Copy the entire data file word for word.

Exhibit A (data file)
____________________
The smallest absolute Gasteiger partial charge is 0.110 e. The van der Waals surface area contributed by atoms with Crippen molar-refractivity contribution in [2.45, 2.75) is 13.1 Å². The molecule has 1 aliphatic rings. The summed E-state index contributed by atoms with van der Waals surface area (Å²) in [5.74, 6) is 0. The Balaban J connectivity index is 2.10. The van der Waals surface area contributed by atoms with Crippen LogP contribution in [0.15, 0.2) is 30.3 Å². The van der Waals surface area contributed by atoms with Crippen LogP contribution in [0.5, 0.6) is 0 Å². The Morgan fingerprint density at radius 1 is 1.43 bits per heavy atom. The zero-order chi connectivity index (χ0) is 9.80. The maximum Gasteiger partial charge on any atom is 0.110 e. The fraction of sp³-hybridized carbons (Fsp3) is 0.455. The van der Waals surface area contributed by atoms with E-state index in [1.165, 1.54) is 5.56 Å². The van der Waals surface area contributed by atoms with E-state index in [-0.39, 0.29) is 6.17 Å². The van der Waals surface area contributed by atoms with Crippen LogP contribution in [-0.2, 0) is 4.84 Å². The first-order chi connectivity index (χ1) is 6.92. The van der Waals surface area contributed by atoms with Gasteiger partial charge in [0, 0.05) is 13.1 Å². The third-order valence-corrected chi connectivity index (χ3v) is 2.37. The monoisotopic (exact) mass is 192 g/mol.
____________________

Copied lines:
The smallest absolute Gasteiger partial charge is 0.110 e. The van der Waals surface area contributed by atoms with Crippen molar-refractivity contribution in [2.45, 2.75) is 13.1 Å². The molecule has 1 aliphatic rings. The summed E-state index contributed by atoms with van der Waals surface area (Å²) in [5.74, 6) is 0. The Balaban J connectivity index is 2.10. The van der Waals surface area contributed by atoms with Crippen LogP contribution in [0.15, 0.2) is 30.3 Å². The van der Waals surface area contributed by atoms with Crippen LogP contribution in [0.5, 0.6) is 0 Å². The Morgan fingerprint density at radius 1 is 1.43 bits per heavy atom. The zero-order chi connectivity index (χ0) is 9.80. The maximum Gasteiger partial charge on any atom is 0.110 e. The fraction of sp³-hybridized carbons (Fsp3) is 0.455. The van der Waals surface area contributed by atoms with E-state index in [1.165, 1.54) is 5.56 Å². The van der Waals surface area contributed by atoms with E-state index in [-0.39, 0.29) is 6.17 Å². The van der Waals surface area contributed by atoms with Crippen LogP contribution in [-0.2, 0) is 4.84 Å². The first-order chi connectivity index (χ1) is 6.92. The van der Waals surface area contributed by atoms with Gasteiger partial charge in [0, 0.05) is 13.1 Å². The third-order valence-corrected chi connectivity index (χ3v) is 2.37. The monoisotopic (exact) mass is 192 g/mol.